When you live in the country, you see and hear owls - barn owls, white owls, and tawny owls, to name but a few. Sadly, the owls’ numbers have been diminishing as their habitat has been lost to development. We need to take care of the owls that remain. This appliquéd owl perched on a branch, watching over her family, safe in the hole of a tree. What country house would not be complete without an owl in residence?
Use template-free piecing techniques to stitch the Sawtooth block, and sew the remaining blocks and borders to the quilt. Your country house will be almost complete!
Alex shows you how to make french fold binding.
Simple borders balance a busy quilt. With quick piecing techniques, you’ll fly through the Flying Geese.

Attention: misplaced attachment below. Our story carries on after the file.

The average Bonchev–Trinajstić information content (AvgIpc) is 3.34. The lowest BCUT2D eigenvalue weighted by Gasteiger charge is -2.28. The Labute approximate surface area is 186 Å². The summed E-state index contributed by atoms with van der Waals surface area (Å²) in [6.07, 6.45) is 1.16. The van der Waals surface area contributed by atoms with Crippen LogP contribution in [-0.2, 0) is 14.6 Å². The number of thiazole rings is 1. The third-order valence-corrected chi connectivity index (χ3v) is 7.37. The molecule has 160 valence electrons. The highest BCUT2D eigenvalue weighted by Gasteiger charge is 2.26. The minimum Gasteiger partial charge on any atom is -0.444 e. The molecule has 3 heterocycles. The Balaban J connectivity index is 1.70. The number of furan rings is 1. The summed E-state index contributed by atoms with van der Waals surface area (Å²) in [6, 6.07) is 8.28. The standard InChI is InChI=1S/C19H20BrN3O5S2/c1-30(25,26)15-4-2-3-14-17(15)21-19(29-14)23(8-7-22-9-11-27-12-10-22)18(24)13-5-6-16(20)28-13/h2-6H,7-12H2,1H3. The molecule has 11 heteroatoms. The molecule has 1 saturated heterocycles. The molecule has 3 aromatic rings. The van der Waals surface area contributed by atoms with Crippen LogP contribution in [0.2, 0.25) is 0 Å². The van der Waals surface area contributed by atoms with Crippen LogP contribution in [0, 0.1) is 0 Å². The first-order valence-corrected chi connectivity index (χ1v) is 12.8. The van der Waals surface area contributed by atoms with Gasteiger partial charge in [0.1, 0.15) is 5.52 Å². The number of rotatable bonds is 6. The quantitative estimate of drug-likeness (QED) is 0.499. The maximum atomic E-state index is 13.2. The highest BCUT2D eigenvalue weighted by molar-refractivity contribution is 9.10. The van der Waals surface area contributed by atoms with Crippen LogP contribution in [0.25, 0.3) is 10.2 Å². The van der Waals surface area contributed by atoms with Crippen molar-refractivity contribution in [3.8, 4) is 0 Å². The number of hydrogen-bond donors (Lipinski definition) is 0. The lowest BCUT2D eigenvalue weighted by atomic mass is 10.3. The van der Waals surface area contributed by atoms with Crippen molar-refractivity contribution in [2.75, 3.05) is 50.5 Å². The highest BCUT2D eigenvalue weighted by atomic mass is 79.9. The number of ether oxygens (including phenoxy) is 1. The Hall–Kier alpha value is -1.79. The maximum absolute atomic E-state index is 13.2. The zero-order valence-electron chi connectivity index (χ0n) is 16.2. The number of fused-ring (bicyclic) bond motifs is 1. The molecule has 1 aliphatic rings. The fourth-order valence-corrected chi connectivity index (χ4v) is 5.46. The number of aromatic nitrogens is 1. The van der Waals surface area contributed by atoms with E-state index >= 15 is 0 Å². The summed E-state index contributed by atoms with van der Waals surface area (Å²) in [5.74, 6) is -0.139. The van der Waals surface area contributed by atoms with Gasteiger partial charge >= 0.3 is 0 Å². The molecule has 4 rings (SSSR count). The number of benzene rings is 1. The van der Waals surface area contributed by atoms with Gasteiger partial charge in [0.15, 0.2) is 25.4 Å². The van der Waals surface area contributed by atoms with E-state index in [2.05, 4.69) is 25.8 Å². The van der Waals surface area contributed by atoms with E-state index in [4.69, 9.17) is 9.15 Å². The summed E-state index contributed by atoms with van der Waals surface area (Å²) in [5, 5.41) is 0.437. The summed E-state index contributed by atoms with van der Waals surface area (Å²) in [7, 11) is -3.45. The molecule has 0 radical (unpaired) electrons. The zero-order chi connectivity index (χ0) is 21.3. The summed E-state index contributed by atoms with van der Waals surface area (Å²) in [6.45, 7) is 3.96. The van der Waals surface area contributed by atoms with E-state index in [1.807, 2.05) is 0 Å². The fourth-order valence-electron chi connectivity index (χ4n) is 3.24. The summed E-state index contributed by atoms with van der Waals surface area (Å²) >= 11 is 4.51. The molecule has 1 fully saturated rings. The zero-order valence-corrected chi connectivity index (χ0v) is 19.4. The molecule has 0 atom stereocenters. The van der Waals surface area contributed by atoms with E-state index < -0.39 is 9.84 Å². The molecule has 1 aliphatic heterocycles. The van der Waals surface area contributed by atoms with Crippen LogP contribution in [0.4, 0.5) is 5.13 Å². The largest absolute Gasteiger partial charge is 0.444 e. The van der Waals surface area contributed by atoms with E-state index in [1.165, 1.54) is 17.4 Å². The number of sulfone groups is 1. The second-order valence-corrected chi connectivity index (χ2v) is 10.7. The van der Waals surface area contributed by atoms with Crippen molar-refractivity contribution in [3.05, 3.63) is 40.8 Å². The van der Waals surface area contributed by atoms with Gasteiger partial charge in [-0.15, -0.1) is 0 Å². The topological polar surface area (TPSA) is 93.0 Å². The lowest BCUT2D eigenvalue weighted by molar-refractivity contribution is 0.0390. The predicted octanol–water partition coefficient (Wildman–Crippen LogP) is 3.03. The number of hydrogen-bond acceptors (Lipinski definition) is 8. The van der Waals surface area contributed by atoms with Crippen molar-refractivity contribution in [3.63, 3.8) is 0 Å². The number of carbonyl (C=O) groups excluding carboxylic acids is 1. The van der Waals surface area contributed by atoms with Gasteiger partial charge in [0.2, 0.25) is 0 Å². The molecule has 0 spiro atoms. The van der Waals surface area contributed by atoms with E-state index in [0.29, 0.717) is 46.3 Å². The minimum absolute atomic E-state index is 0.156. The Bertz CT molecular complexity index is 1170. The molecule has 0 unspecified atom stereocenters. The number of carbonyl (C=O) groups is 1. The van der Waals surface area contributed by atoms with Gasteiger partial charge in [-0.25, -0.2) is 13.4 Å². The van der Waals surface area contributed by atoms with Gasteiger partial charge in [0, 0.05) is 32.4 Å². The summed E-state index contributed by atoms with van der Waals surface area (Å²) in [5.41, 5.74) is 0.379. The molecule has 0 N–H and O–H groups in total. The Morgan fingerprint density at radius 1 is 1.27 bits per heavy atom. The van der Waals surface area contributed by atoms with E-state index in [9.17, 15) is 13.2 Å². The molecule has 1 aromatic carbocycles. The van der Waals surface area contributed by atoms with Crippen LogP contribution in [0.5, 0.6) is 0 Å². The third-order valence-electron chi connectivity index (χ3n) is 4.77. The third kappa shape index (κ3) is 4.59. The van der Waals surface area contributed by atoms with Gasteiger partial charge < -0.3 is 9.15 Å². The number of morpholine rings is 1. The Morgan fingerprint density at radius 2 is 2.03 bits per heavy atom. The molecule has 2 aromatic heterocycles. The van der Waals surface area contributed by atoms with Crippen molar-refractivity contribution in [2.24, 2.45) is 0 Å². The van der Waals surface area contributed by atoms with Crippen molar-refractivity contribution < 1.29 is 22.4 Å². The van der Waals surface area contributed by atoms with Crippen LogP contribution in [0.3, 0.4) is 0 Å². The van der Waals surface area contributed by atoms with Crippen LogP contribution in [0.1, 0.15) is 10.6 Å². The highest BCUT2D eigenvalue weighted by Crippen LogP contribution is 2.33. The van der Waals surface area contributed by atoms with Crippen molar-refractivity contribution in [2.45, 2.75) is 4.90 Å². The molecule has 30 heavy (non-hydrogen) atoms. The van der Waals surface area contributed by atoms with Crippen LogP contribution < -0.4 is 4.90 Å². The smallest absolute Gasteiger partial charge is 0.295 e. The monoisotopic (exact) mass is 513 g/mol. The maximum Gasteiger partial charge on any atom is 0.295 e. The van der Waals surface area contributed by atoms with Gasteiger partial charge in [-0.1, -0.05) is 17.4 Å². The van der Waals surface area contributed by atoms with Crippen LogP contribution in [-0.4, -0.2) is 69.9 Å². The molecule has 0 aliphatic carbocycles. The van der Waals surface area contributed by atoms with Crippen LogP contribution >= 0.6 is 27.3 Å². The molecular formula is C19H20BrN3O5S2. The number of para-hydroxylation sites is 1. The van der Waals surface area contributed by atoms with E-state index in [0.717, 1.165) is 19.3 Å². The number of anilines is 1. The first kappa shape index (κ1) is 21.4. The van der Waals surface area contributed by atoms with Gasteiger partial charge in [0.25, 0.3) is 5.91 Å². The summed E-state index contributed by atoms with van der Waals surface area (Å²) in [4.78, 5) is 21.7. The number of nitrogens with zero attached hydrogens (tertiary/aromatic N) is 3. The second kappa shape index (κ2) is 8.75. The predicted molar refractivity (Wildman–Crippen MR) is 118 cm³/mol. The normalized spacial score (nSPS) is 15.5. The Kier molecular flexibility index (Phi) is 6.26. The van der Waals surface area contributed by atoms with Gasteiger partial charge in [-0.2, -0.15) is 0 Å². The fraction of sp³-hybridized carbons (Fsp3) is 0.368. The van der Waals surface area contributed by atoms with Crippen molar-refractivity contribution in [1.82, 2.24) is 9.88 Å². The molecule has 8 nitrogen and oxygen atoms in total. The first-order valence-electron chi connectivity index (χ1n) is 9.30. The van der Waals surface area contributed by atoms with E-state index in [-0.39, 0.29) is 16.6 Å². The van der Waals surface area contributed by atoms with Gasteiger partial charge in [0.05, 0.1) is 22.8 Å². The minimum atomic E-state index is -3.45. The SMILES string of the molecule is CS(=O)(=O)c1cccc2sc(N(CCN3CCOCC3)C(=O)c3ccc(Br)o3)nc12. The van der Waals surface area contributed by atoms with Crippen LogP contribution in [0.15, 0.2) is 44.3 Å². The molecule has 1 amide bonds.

Did you play “conkers” as a child? You’d drill a hole through the center of dried conker - a chestnut. Thread a piece of string through the hole, and your conker is battle ready! Two players then take turns striking the other’s conker, until one of the conkers breaks. The best conkers were the ones we kept from one year to the next. They were very hard and strong. Our driveway was lined with chestnut trees, and my brother and I played many a game.
Squirrels nested in our chestnut trees. They would leap with amazing agility from tree to tree, and they loved to eat the conkers. The grey squirrel in my block is tackling a nut on the ground. Perhaps she is going to store it somewhere safe ready for the coming winter.
The pieced blocks I have chosen for this month are called Weathervane. According to folklore, if you see squirrels being more active than usual in the fall, a hard winter is coming.
This month we’ll also start assembling the quilt.
The tip for this month is learning how to "square-up" your blocks with Janae King.